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Posted By Mika Frankl
When it comes to Mixed Martial Arts there are many different kinds of strategies competitors employ to come out victorious in a fight. It goes without saying that some strategies are more exciting then others. The effectiveness of a strategy is usually only determined by outcome, wins and losses are what counts.
A strategy that has come under the microscope and been highly scrutinized in some main event matches is the strategy of allusiveness. I may not be fully correct on the name of this particular strategy many of you may just considered “running”. As many fans know this strategy has made controversial news when implied by Carlos Condit and Clay Guida, two mixed martial artists known for gritty back and forth wars in the UFC. Both men on big main event stages used tons of movement, kept distance and struck when they felt was best. Both men were criticized for a lack of aggression. In both cases each man threw nearly 350 strikes in a five round MMA fight, that breaks down to 70 strikes thrown per round. with 5 minute rounds that means 14 strikes per minute are being throw. So how does someone say a guy throwing 14 strikes per minute is being non aggressive? In the case of Carlos Condit he threw 70 more strikes then his opponent Nick Diaz in their match up and in the case of Clay Guida he threw 100 more strikes then opponent Gray Maynard in their match up.
In the day and age we live in now of scientific advances we see the long term side effects of continuous trauma to the brain. We as a fight loving community have seen these effects take there toll on boxing greatest legends. Now trainers and athletes alike realize that avoiding damage can prolong the career of the fighter. As time goes the fight game grows and evolves new ideas, styles, techniques and game plans that will not always be thought of as exciting or entertaining but are effect in winning a fight. For a smaller faster fighter it’s insane to stand in the pocket with a bigger, stronger, fighter exchanging punches waiting to see who drops first. As the bigger fighter looks to use the advantage of strength looking for the knockout. Why then is it such a horrible thing for a smaller fighter to use the advantage of speed.
In cases of UFC Bantamweight champion Dominick Cruz and former Lightweight champion Frankie Edgar both men who have heavily relied on the same always moving the feet high volume striking strategy but instead of being mullioned for lack aggression they both have been praised upon for foot work and head movement. This I believe is because we’ve never seen Cruz or Edgar get into a crazy entertaining brawl. Now I know many people will say Edgar bouts with Maynard were very entertaining and showed tons of heart from Edgar. If you were a coach in the corner for Edgar you were saying you need to be in when your inside and out way out if your outside. I’ll translate that it means hit quick and run away to not get hit again. If Edgar had done according to his coaches we would have never seen the exciting moment of the big connection from Maynard. Hence when Edgar got caught it was a miscalculation on his part.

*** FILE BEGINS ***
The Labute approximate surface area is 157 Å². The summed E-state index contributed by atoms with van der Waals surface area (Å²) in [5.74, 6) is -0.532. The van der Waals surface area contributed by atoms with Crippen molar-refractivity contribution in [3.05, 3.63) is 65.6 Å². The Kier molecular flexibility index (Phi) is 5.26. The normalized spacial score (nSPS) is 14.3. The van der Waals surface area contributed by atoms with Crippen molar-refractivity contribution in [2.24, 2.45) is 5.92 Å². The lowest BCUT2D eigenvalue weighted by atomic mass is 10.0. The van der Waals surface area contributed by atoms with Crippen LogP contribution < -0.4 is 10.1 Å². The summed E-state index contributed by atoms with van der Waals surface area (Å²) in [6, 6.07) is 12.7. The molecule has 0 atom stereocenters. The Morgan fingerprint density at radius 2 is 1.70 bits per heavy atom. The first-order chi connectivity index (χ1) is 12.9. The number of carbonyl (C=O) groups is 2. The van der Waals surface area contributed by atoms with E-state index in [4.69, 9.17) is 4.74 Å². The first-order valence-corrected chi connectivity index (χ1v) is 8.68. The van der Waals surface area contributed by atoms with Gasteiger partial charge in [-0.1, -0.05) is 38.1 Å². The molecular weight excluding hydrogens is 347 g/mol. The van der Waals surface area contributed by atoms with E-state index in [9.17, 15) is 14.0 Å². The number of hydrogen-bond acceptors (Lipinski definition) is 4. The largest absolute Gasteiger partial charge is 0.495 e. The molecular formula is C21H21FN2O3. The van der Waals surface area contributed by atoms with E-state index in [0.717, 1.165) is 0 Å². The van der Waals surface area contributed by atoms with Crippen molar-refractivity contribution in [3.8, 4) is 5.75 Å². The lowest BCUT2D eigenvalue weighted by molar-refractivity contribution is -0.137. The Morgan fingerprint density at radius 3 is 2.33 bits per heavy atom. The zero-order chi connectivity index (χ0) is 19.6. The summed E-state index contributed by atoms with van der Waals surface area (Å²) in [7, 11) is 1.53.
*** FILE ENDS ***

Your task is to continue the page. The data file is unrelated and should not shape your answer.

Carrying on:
Is the allusive style exciting, not in my opinion. Does a game plan for a sport have to be exciting, no but it does need to be effective. If a man who in the middle of a exchange is not mullioned for dropping levels and shooting for a take down, then why is the man that circles away with speed is? When a mixed martial artist is hit with a big punch running and whatever else it takes to survive becomes acceptable, but then why is running to avoid that being punch so viewed as a act of being cowardly. The use of movement and avoiding or not engaging could be construed as frustrating and draining to the person chasing. Much in the same way the person on the bottom of a grappling exchange looks to be frustrated. The more frustrated your opponent is the greater your strategy must be working.
If the strategy of allusiveness is a problem changes could be made within a promotion to make the cage a smaller area to perform in and there forcing the two combatants in close lessening the ability to “run”. Another option is to amend the rules to were “running” is illegal or just accept some guys don’t get into brawls when the promoter hopes they they will. Is the style the problem or is the problem that when a fighter turns too using this allusive strategy when prior that person had enacted a much more exciting style that we are disappointed. When we’re disappointed for the lack for action in a fight we all must take a step back and ask have we seen a MMA contest. MMA is more then a fight it is now a sport where winning on the score cards and safe strategy without incurring injury all mean the same to the mixed martial artist.
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